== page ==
Thief of Fire

If I put too much blood on the page...

I once told a joke about a straight person.

They came after me in droves.

Each one singing the same:

Don’t fight fire with fire.


What they mean is: Don’t fight fire with anything.

Do not fight fire with water.

Do not fight fire with foam.

Do not evacuate the people.

Do not sound the alarms.

Do not crawl coughing and choking and spluttering to safety.

Do not barricade the door with damp towels.

Do not wave a white flag out of the window.

Do not take the plunge from several storeys up.

Do not shed a tear for your lover trapped behind a wall of flame.

Do not curse the combination of fuel, heat, and oxygen.

Do not ask why the fire fighters are not coming.


When they say: Don’t fight fire with fire.

What they mean is: Stand and burn.

Stand and Burn by Claudia Boleyn.  (via claudiaboleyn)

(via superboone)

Today my Writing II professor described repeated grammar mistakes as bad relationship choices that we can’t stop making and then said, “But don’t worry! I’m your Dr. Phil of punctuation and grammar. I’m gonna help you!”

My first day of the semester went quite well! Today my only class was Human Diversity.

After the professor was done taking role and after we all introduced ourselves, she had us line up against the wall in the hallway and close our eyes. Then she began asking questions about our upbringing and experiences.

"Do your parents tell you you’re beautiful/smart/successful?"

"Did one or both of your parents complete college?"

The first set of questions were asked in this manner, and if they applied to us, we were supposed to take a step forward.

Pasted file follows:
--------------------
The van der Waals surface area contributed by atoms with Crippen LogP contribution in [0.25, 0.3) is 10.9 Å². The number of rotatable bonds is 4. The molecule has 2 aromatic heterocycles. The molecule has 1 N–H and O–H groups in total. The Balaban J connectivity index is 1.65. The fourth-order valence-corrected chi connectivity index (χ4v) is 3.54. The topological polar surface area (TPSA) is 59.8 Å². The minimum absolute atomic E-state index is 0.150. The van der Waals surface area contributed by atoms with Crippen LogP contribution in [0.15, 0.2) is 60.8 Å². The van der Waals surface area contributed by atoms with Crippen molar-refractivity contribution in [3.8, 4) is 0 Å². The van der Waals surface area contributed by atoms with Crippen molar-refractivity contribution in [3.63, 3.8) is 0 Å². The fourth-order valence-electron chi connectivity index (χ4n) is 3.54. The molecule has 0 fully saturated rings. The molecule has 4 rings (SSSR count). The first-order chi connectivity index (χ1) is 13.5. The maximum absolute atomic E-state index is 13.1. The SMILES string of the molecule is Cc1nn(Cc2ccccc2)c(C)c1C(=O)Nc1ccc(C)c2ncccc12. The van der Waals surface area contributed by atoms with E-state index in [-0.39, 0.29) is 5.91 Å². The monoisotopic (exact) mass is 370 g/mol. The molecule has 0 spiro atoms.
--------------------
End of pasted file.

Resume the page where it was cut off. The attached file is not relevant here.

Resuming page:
With eyes still closed, she began asking questions differently.

"Have you ever been the only person of your race/ethnicity in a class/workplace?"

"Have you ever been stopped by police because of your race/ethnicity?"

"Have you ever been called names or harassed because of your race, ethnicity, religion, gender, sexual orientation, or disability?"

For each of these that applied, we took a step back.

When the professor was done asking questions, we all opened our eyes and looked around to see where we were in relation to each other.

Then we went back to the room and sat down. The professor asked us what we thought and after a short discussion she said, “All of us in here are coming from different backgrounds and circumstances. Some of us have had more struggles than others, but this is where we begin to find common ground, where we learn to accept and relate to each other. And in here, we’re all equal.”

I’ve gotta say, this was the best, most encouraging first day of class I’ve ever had. We’re going to talk about real issues and bridge gaps and I think this is going to be an enlightening class.





Depressing thought: in a 100 years almost everyone that’s alive now will be dead and the world will be inhabited by 10 billion or so completely new people.

not so depressing thought: maybe these new people will be less bigoted, sexist and racist.

Depressing thought: I won’t live to see that world.

Not so depressing thought: you can help to create that world.

This post is an emotional roller coaster.

(via better0ff-high)